Sunshine in Minnesota courts

An admirable pilot project will temporarily allow cameras in state courtrooms.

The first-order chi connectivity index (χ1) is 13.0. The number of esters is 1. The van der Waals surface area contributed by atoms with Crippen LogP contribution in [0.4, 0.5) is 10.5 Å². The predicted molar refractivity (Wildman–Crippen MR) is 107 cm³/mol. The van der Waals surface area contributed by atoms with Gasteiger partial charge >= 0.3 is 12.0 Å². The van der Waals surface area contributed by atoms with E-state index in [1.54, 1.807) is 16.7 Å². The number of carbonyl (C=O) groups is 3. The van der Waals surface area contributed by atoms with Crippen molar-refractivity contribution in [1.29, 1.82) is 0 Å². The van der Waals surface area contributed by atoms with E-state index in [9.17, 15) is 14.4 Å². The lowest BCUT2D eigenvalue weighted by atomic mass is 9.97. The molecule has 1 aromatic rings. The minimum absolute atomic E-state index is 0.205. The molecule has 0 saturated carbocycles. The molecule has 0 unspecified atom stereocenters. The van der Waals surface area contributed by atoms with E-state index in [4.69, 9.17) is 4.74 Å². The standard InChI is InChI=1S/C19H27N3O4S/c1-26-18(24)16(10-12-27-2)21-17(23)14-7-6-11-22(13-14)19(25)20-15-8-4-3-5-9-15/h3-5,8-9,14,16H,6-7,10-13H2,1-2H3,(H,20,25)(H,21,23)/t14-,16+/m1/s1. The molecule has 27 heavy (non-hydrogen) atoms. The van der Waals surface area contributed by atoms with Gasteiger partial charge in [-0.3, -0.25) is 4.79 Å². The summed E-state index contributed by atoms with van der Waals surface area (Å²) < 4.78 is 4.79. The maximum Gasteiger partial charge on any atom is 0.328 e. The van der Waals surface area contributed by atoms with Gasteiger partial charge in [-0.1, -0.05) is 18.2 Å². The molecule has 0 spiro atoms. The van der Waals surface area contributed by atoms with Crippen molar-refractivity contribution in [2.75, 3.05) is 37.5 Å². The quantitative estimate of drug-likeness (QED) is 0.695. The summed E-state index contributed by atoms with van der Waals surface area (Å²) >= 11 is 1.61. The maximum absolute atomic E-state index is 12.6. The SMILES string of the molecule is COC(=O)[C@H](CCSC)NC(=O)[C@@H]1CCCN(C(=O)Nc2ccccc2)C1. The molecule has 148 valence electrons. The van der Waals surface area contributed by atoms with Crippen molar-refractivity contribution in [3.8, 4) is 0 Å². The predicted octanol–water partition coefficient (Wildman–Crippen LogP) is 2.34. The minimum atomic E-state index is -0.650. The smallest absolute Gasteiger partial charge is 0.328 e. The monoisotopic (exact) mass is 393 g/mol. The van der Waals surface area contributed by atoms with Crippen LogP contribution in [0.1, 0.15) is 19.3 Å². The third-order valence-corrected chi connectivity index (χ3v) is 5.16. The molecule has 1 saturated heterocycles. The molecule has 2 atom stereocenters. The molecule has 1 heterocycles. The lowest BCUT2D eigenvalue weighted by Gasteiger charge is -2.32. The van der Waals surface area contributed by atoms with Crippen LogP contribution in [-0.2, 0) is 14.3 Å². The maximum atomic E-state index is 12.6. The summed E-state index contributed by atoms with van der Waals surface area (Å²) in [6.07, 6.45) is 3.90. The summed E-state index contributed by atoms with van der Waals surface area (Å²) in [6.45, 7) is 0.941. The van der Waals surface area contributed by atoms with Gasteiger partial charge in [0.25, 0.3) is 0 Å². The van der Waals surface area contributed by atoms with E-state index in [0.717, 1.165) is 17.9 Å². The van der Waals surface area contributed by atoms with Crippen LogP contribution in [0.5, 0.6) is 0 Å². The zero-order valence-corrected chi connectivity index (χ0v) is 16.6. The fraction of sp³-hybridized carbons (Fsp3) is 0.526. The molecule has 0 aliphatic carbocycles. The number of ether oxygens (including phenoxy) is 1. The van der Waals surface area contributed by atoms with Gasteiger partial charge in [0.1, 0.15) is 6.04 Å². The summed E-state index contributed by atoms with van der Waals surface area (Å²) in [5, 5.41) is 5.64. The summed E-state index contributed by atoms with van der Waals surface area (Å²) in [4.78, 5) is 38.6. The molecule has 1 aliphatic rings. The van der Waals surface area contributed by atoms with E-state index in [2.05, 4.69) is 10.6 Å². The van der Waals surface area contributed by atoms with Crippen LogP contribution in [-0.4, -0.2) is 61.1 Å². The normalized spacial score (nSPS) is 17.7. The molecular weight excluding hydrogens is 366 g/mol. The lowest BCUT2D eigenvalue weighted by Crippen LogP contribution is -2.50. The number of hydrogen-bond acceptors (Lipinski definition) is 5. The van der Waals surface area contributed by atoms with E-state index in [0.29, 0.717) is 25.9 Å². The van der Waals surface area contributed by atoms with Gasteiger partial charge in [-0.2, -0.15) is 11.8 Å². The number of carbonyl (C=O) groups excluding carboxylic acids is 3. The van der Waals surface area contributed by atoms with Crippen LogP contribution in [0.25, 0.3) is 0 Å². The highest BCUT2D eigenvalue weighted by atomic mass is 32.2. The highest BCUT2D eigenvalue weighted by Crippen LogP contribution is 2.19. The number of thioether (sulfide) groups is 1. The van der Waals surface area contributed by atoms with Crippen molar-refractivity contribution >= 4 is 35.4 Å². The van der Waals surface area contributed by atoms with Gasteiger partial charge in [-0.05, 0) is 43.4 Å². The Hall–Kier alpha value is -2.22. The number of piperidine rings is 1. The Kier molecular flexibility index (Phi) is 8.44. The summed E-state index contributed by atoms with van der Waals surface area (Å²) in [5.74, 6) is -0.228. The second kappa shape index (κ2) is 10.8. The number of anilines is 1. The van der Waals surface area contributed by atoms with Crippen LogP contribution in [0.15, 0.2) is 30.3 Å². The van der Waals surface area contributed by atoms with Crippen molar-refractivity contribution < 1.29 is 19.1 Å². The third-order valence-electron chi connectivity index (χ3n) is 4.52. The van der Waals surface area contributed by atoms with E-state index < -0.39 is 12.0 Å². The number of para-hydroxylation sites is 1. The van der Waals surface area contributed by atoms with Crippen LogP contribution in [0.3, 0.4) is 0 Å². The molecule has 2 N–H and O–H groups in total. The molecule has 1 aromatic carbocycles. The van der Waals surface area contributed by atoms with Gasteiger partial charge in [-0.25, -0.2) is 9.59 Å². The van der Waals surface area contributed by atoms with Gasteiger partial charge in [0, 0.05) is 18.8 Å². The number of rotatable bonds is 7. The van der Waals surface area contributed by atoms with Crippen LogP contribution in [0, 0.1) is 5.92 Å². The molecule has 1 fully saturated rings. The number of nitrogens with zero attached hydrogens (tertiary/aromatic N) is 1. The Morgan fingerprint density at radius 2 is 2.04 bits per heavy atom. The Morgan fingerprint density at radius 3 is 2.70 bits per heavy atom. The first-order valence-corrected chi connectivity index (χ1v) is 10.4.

Unlike our much flashier legislators, the stateâÄôs judges are camera shy. Minnesota remains one of about 15 states with tight restrictions on allowing cameras in courtrooms. Fortunately, however, that might soon change. The Minnesota Supreme Court recently approved a pilot project to allow cameras in courtroom proceedings with a judgeâÄôs approval. The stateâÄôs Supreme Court Advisory Committee on the General Rules of Practice, in partnership with media organizations, will develop the project and make recommendations to the Minnesota Supreme Court next January. Fruition of the project is a remarkable breakthrough in a decades-old debate in the state about the role of electronic media in Minnesota courtrooms, but problems loom. For one, citing budget woes, the court refuses to pay for the pilot or a study analyzing the potential chilling effects of cameras on victims, defendants, jurors and lawyers. (Oddly, no mention of the performance of judges or prosecutors, state officials whom cameras could check.) So the burden remains on petitioners, like the Society of Professional Journalists, for funding the project along with properly addressing arguments opposing cameras in courtrooms. Petitioners will have to pay deference to the very valid concerns of the dissenting justices about whether cameras impede fair trials or âÄî as Justice Alan Page dissented in the order approving the project âÄî whether cameras would exacerbate negative stereotypes of minority defendants. The pilot project will supplement strong evidence that cameras haven’t obstructed fair trials in at least 35 other states. That should persuade any reasonable judge (an oxymoron?) that cameras in courtrooms, properly limited, would shine light on an esoteric branch of the stateâÄôs government charged with incredible powers of incarcerating citizens and interpreting law.